If you’re not currently working, you might be wondering whether you can get a credit card. The short answer is, while you may not have to be employed, you do need to show you can cover your bills. So you may want to be cautious if you currently have limited income. Without a reliable source of cash, you could be at risk of missing payments and running up a high balance—both of which could impact your credit.
This article will help you understand what counts as income and ways you can find a credit card that’s right for you.
Applicants who are younger than 21 may need to show proof they can independently repay what they borrow. For example, when applying for a Staunch Investment card, you can include income from things like a full-time, part-time or seasonal job. You can also include money from somebody else who regularly deposits money into your individual account or into a joint account that person shares with you.
Listing Income on Your Application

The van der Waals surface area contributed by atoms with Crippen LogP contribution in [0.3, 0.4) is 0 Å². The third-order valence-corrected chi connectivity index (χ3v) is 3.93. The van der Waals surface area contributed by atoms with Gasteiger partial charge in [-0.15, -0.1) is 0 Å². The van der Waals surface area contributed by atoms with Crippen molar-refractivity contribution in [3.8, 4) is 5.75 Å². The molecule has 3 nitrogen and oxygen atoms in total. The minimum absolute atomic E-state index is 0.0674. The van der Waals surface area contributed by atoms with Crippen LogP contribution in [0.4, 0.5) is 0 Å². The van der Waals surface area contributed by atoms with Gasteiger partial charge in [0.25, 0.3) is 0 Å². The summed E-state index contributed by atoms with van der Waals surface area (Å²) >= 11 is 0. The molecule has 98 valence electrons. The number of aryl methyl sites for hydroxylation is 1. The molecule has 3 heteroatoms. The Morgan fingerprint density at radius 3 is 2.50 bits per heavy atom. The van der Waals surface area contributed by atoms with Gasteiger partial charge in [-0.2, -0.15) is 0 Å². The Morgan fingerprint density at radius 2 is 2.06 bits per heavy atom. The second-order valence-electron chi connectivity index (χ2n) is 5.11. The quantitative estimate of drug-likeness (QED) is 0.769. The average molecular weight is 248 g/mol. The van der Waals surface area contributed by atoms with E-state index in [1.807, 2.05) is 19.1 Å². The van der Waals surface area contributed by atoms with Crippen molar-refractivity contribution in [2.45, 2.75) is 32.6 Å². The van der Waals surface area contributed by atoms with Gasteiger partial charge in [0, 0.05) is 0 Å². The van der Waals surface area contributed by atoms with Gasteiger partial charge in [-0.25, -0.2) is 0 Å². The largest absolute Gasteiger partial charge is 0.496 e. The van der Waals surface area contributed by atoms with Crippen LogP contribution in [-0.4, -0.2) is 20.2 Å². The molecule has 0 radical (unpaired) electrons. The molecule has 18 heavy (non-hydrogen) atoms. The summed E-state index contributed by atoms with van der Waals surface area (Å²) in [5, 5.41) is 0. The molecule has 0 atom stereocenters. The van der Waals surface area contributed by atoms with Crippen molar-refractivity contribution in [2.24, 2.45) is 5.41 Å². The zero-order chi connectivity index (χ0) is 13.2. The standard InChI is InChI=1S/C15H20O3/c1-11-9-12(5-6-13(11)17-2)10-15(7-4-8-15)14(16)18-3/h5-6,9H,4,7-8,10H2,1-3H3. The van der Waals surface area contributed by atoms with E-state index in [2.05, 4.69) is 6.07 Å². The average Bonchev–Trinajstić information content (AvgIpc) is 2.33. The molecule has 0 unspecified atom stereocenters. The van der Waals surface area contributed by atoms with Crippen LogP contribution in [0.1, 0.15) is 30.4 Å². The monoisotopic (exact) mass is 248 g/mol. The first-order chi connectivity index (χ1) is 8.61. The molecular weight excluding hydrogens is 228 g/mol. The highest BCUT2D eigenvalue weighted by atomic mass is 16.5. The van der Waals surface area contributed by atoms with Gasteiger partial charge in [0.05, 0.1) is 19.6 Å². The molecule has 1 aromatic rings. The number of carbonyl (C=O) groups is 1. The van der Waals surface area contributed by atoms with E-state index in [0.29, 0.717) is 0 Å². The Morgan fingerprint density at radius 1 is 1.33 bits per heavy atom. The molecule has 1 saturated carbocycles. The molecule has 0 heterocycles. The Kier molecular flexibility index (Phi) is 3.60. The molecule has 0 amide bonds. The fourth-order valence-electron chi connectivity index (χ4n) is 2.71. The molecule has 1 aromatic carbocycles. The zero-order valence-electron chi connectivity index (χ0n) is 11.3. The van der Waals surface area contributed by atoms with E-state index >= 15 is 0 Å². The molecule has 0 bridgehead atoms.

When deciding whether to approve someone for a new credit card, the issuer will likely ask them about debts and other financial obligations. The issuer will also typically ask for the applicant’s total annual income. Aside from a full- or part-time job, that could include:
- Earned income from self-employment: If you own or run a business or farm, you can count those earnings on a credit card application. Money you earn from independent jobs, like freelance projects and contract work, could also count as self-employment income.
- Shared household income: This could include income your spouse or partner earns.
- Unemployment benefits: If you’ve lost your job and you’re receiving unemployment payments, you can list it on your application.
- Retirement income: This may include distributions from a retirement account or payments from Social Security.